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Colorado's Japanese Americans

From 1886 to the Present

By Bill Hosokawa

Publication Year: 2005

"This crisply-written, well-designed treasure is a haunting tale every Coloradan should know."— Tom Noel, Rocky Mountain News & Denver Post

"Hosokawa's century-long account is measured and even handed: concentration camps are one of many events in the community's continuum of experiences. . . . a lively presentation . . . and an excellent choice for the inaugural work of this series."—Stefanie Beninato, Journal of the West

"Bill Hosokawa, a master writer, has drawn together thousands of strands of Japanese history in Colorado to make a rich historical cloth." — Stephen J. Leonard

"Using his knack for storytelling, Bill Hosakawa brings the life of the Colorado Issei and Nisei to life." — Colorado Endowment for the Humanities 2005 Publication Prize Committee

"... [A]n easy reading book that is quite interesting, humorous, insightful and inspirational that everyone, even non-Coloradoans would enjoy reading."— Ted Namba, past president of the Arizona JACL

In Colorado's Japanese Americans, renowned journalist and author Bill Hosokawa pens the first history of this significant minority in the Centennial State. From 1886, when the young aristocrat Matsudaira Tadaatsu settled in Denver, to today, when Colorado boasts a population of more than 11,000 people of Japanese ancestry, Japanese Americans have worked to build homes, businesses, families, and friendships in the state. Hosokawa traces personal histories, such as Bob Sakata's journey from internment in a relocation camp to his founding of a prosperous truck farm; the conviction of three sisters for assisting the escape of German POWs; and the years of initiative and determination behind Toshihiro Kizaki's ownership of Sushi Den, a beloved Denver eatery. The author relates personal stories, and the larger history of interweaving of cultures in Colorado.

Published by: University Press of Colorado

Contents

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pp. vii-

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Foreword

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pp. ix-xii

As the initial offering in the University Press of Colorado’s Timberline Series, we selected Bill Hosokawa’s Colorado’s Japanese Americans: From 1886 to the Present. His work meets our aspirations that the Timberline Series encompass the best works on Colorado. ...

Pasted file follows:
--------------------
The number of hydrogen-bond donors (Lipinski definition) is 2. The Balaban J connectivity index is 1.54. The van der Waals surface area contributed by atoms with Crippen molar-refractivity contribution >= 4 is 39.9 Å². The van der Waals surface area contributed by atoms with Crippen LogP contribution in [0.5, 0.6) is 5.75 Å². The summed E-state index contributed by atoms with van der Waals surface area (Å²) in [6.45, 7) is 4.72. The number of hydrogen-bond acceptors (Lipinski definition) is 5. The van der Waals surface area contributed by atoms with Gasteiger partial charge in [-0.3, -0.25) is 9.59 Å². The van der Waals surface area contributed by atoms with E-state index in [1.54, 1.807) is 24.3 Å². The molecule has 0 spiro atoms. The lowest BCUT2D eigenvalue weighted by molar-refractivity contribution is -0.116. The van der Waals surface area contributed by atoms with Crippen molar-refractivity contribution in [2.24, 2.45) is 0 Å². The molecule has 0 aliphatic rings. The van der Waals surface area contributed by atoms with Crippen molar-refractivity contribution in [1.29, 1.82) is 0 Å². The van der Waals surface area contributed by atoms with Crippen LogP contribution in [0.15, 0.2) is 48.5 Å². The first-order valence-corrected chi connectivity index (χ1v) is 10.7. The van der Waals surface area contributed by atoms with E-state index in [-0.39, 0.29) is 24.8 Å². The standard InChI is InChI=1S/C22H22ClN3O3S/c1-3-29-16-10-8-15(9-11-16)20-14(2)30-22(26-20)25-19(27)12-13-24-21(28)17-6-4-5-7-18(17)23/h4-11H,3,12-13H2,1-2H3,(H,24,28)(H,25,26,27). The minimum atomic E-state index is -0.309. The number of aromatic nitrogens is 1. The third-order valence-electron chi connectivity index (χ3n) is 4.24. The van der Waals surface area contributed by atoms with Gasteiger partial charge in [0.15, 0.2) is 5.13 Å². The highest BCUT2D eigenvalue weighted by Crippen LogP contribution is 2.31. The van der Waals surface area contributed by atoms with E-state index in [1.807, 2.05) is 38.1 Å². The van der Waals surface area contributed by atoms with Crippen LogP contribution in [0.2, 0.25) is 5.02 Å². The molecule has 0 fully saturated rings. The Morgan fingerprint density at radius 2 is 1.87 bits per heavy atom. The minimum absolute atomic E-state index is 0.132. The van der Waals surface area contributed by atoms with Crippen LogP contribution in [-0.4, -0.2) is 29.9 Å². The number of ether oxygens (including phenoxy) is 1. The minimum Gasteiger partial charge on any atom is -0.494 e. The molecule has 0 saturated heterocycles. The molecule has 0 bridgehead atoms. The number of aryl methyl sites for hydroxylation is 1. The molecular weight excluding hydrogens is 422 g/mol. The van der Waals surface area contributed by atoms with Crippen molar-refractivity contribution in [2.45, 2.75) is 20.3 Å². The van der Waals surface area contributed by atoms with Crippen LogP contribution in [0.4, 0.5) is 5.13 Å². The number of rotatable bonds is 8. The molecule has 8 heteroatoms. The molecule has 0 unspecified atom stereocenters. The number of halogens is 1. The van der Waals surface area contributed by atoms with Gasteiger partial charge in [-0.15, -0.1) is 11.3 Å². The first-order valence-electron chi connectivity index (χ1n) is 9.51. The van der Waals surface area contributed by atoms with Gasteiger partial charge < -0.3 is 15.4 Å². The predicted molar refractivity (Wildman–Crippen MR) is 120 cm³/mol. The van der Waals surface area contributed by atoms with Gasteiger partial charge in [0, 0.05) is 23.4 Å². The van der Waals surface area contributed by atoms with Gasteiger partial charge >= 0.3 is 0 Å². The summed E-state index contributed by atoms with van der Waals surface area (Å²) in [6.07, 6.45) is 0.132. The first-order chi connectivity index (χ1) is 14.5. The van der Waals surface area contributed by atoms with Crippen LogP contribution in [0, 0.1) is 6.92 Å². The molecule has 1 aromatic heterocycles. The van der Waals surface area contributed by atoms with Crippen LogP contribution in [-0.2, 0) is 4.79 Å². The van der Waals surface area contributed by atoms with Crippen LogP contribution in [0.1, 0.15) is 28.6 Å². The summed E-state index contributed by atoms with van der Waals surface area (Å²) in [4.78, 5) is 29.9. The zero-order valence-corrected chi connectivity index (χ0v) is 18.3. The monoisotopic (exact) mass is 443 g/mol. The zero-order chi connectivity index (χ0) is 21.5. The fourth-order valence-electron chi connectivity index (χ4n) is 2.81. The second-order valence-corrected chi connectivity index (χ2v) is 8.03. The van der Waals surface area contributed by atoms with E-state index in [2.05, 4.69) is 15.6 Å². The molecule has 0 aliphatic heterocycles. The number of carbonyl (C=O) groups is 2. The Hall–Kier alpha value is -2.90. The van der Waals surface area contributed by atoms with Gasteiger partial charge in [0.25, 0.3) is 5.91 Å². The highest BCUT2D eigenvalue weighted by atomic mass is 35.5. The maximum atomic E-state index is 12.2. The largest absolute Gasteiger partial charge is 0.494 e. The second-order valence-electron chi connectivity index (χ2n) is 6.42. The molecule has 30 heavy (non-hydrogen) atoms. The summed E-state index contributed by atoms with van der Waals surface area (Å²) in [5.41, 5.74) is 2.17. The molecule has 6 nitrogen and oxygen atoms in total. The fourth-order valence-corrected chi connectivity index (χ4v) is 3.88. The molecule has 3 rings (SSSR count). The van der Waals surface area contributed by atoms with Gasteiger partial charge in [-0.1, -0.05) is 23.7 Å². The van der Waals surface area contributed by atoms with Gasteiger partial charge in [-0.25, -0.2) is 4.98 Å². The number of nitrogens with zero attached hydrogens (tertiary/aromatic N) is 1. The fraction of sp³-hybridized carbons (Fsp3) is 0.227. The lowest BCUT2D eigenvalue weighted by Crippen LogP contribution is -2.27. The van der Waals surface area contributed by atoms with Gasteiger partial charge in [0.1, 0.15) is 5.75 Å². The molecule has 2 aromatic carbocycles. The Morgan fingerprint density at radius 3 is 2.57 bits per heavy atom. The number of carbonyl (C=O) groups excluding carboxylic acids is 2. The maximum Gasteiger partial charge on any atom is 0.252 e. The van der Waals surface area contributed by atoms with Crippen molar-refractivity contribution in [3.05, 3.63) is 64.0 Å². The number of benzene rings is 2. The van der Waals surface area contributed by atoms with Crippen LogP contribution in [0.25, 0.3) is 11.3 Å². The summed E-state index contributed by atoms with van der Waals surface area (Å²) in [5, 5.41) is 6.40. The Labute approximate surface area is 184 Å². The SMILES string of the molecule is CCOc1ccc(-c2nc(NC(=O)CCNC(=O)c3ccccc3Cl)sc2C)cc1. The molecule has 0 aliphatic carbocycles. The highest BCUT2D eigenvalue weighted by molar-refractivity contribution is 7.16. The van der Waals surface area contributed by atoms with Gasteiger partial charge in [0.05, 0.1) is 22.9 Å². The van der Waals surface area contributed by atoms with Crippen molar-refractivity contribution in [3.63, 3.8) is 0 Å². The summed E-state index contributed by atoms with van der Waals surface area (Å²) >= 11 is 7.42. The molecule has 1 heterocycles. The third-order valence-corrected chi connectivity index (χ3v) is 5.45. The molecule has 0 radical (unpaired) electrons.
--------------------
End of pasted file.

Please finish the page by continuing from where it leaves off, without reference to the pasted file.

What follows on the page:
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Introduction

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pp. xiii-xviii

This book is about a people from a rocky string of islands who journeyed eastward across the vast Pacific Ocean and came to Colorado in search of a future for themselves and their children. It is the one-hundred-year history—a significant, warm, and sometimes sad story of hardships, defeats, and successes,...

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1: The First Century

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pp. 1-8

“What,” the visitor from Japan asked,“have the Japanese—people from my country and their descendants—what have they done in the century they have been in Colorado to make it a better state, a better place? What have they done for themselves, and for America? ...

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2: Today: An Overview

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pp. 9-20

To understand contemporary Japanese American life in Colorado, let us begin with the gray granite, gold-domed building—the Colorado state capitol—atop a slope looking out over downtown Denver and to the Rockies on the far western horizon. ...

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3: The First Visitors

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pp. 21-29

The first Japanese to spend any significant amount of time in the United States was a sixteen-year-old castaway fisherman named Nakahama Manjiro. Shipwrecked on a tiny Pacific island, he and several companions were rescued by a U.S. whaling ship called the John Howland from New Bedford, Massachussetts. ...

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4: Workin' on the Railroad

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pp. 30-36

By 1900 the vast reaches of Colorado were stitched together by hundreds of miles of railroad crossing the prairies; taking supplies into the mountains and bringing out the ore; linking ranches with meat packers in Omaha, Kansas City, and Chicago; and coming back with manufactured goods. ...

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5: Coal and Steel

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pp. 37-40

Not iron ore but gold and silver were the minerals that first attracted settlers to the Colorado mountains in the second half of the eighteenth century, and the Chinese began to arrive toward the end of the precious metals boom. ...

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6: One Man's Story